The newspaper Kommersant has published a full draft of the proposed “Defending American Security from Kremlin Aggression Act,” which demands a U.S. investigation into Vladimir Putin’s personal wealth and whether Russia sponsors terrorism, and would impose a ban on U.S. citizens buying Russian sovereign debt, though the U.S. Treasury publicly opposed this idea in February, warning that it would disrupt the market broadly. Republican Senator Lindsey Graham, one of the initiative’s sponsors, says one of the draft legislation’s goals is to impose “crushing sanctions.”
Kommersant’s August 8 publication of the U.S. legislative initiative knocked the ruble’s exchange value to its lowest point since November 2016, though the text had been circulating among insiders for at least a week.
Banning the banks. The draft bill proposes banning Russia’s biggest state banks — Sberbank, VTV Bank, Gazprombank, Rosselkhozbank, Promsvyazbank, or Vnesheconombank — from operating inside the United States, which would effectively prevent these institutions from conducting dollar settlements.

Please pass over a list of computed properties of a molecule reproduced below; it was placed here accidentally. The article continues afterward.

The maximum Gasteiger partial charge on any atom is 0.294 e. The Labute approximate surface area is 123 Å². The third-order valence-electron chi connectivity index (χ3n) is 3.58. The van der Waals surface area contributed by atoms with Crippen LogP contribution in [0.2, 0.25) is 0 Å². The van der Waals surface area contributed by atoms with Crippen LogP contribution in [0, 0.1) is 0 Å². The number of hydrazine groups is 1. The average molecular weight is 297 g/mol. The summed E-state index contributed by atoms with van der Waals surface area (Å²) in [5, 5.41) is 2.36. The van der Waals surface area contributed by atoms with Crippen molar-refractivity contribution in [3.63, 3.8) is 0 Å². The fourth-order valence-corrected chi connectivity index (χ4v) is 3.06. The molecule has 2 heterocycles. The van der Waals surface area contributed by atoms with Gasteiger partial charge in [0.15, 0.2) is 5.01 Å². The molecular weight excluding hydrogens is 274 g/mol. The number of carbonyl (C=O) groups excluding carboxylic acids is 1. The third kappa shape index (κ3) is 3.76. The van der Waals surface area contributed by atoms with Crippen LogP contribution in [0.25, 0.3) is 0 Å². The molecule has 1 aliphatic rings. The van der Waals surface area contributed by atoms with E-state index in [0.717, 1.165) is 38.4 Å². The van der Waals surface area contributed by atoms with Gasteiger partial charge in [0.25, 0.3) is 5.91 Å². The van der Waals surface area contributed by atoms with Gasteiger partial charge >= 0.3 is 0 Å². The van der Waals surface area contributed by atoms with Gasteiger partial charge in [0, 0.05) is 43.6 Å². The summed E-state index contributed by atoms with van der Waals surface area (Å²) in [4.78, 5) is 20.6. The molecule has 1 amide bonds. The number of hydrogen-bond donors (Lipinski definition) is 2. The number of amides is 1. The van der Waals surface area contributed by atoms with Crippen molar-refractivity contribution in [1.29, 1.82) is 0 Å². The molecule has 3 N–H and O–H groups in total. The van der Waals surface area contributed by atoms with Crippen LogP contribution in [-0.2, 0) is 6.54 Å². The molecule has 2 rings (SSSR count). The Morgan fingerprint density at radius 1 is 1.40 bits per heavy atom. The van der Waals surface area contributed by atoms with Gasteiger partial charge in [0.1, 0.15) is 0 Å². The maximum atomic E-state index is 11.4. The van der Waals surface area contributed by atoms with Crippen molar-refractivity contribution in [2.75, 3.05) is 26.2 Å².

Oil and gas. In the energy sector, the legislation would impose sanctions on investment in any projects by the Russian government or government-affiliated companies outside Russia worth more than $250 million. Businesses would also incur penalties for any participation (funding or supplying equipment or technology) in new oil projects inside Russia valued above $1 million.
Lists and research. If the bill is submitted in its current form and adopted, the U.S. president would have 180 days to begin implementing its provisions; within 60 days of adoption, the White House would need to provide a new list of Russian individuals suspected of cyber-attacks against the United States; the Treasury Department would have 180 days to update its “Kremlin list” of Russian state officials and oligarchs; the director of national intelligence would be tasked with completing a “detailed report on the personal net worth and assets” of Vladimir Putin and his family; and the State Department would have 90 days to determine whether Russia should be designated as a state sponsor of terrorism.
A new Sanctions Office. In order to shore up the 2017 Countering America's Adversaries Through Sanctions Act, the draft legislation would also create an “Office of Sanctions Coordination” within the State Department to coordinate work with the Treasury.